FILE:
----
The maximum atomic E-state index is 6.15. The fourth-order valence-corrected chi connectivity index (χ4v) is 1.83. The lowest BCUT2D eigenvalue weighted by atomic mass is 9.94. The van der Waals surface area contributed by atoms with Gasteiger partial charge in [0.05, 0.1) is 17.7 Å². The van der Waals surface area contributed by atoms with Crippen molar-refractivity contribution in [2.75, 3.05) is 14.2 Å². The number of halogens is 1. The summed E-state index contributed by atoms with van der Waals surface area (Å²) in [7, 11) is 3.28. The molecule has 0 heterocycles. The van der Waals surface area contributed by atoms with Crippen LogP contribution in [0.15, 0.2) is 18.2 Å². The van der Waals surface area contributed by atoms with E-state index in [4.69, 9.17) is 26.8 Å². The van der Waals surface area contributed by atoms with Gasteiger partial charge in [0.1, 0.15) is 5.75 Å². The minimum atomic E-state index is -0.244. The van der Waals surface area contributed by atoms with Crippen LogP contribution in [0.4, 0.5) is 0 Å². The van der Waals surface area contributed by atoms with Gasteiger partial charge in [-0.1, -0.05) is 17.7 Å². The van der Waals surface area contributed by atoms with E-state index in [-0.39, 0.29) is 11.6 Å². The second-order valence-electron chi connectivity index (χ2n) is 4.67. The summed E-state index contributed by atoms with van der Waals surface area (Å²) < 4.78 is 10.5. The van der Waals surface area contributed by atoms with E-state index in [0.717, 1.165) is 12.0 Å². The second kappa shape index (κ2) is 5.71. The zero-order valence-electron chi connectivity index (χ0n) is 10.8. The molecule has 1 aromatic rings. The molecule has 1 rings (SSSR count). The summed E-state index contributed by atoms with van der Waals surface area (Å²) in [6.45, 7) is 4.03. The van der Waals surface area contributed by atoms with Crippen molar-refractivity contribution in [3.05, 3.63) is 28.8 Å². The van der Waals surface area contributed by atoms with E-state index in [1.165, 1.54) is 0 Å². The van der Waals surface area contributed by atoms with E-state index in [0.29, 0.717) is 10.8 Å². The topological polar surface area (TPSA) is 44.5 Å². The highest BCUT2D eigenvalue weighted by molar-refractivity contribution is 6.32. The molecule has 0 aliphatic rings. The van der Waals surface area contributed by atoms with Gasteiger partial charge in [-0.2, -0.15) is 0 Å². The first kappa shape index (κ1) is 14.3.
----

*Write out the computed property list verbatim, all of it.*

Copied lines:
The maximum atomic E-state index is 6.15. The fourth-order valence-corrected chi connectivity index (χ4v) is 1.83. The lowest BCUT2D eigenvalue weighted by atomic mass is 9.94. The van der Waals surface area contributed by atoms with Gasteiger partial charge in [0.05, 0.1) is 17.7 Å². The van der Waals surface area contributed by atoms with Crippen molar-refractivity contribution in [2.75, 3.05) is 14.2 Å². The number of halogens is 1. The summed E-state index contributed by atoms with van der Waals surface area (Å²) in [7, 11) is 3.28. The molecule has 0 heterocycles. The van der Waals surface area contributed by atoms with Crippen LogP contribution in [0.15, 0.2) is 18.2 Å². The van der Waals surface area contributed by atoms with E-state index in [4.69, 9.17) is 26.8 Å². The van der Waals surface area contributed by atoms with Gasteiger partial charge in [0.1, 0.15) is 5.75 Å². The minimum atomic E-state index is -0.244. The van der Waals surface area contributed by atoms with Crippen LogP contribution in [0.4, 0.5) is 0 Å². The van der Waals surface area contributed by atoms with Gasteiger partial charge in [-0.1, -0.05) is 17.7 Å². The van der Waals surface area contributed by atoms with E-state index in [-0.39, 0.29) is 11.6 Å². The second-order valence-electron chi connectivity index (χ2n) is 4.67. The summed E-state index contributed by atoms with van der Waals surface area (Å²) < 4.78 is 10.5. The van der Waals surface area contributed by atoms with E-state index in [0.717, 1.165) is 12.0 Å². The second kappa shape index (κ2) is 5.71. The zero-order valence-electron chi connectivity index (χ0n) is 10.8. The molecule has 1 aromatic rings. The molecule has 1 rings (SSSR count). The summed E-state index contributed by atoms with van der Waals surface area (Å²) in [6.45, 7) is 4.03. The van der Waals surface area contributed by atoms with Crippen molar-refractivity contribution in [3.05, 3.63) is 28.8 Å². The van der Waals surface area contributed by atoms with E-state index in [1.165, 1.54) is 0 Å². The van der Waals surface area contributed by atoms with E-state index in [0.29, 0.717) is 10.8 Å². The topological polar surface area (TPSA) is 44.5 Å². The highest BCUT2D eigenvalue weighted by molar-refractivity contribution is 6.32. The molecule has 0 aliphatic rings. The van der Waals surface area contributed by atoms with Gasteiger partial charge in [-0.2, -0.15) is 0 Å². The first kappa shape index (κ1) is 14.3.